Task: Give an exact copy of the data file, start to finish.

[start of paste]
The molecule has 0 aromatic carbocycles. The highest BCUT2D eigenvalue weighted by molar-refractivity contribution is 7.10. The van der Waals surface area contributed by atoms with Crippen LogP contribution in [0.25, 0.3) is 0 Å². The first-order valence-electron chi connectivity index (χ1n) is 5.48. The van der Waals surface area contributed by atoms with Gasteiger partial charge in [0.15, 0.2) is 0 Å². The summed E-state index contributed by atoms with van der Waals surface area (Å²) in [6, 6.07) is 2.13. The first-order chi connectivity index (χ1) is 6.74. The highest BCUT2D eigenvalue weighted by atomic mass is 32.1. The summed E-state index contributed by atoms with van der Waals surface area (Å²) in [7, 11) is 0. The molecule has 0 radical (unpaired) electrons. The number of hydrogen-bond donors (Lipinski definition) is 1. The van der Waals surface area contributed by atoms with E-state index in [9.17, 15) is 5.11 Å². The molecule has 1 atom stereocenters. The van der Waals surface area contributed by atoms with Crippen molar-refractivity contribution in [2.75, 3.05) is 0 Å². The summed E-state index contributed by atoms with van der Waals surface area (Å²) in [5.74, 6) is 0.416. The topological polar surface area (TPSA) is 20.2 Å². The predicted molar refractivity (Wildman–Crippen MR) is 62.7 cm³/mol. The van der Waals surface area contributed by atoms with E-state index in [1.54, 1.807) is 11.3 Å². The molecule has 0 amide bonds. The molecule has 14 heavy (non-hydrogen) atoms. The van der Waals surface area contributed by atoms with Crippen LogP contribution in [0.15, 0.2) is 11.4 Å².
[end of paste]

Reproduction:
The molecule has 0 aromatic carbocycles. The highest BCUT2D eigenvalue weighted by molar-refractivity contribution is 7.10. The van der Waals surface area contributed by atoms with Crippen LogP contribution in [0.25, 0.3) is 0 Å². The first-order valence-electron chi connectivity index (χ1n) is 5.48. The van der Waals surface area contributed by atoms with Gasteiger partial charge in [0.15, 0.2) is 0 Å². The summed E-state index contributed by atoms with van der Waals surface area (Å²) in [6, 6.07) is 2.13. The first-order chi connectivity index (χ1) is 6.74. The highest BCUT2D eigenvalue weighted by atomic mass is 32.1. The summed E-state index contributed by atoms with van der Waals surface area (Å²) in [7, 11) is 0. The molecule has 0 radical (unpaired) electrons. The number of hydrogen-bond donors (Lipinski definition) is 1. The van der Waals surface area contributed by atoms with E-state index in [9.17, 15) is 5.11 Å². The molecule has 1 atom stereocenters. The van der Waals surface area contributed by atoms with Crippen molar-refractivity contribution in [2.75, 3.05) is 0 Å². The summed E-state index contributed by atoms with van der Waals surface area (Å²) in [5.74, 6) is 0.416. The topological polar surface area (TPSA) is 20.2 Å². The predicted molar refractivity (Wildman–Crippen MR) is 62.7 cm³/mol. The van der Waals surface area contributed by atoms with E-state index in [1.54, 1.807) is 11.3 Å². The molecule has 0 amide bonds. The molecule has 14 heavy (non-hydrogen) atoms. The van der Waals surface area contributed by atoms with Crippen LogP contribution in [0.15, 0.2) is 11.4 Å².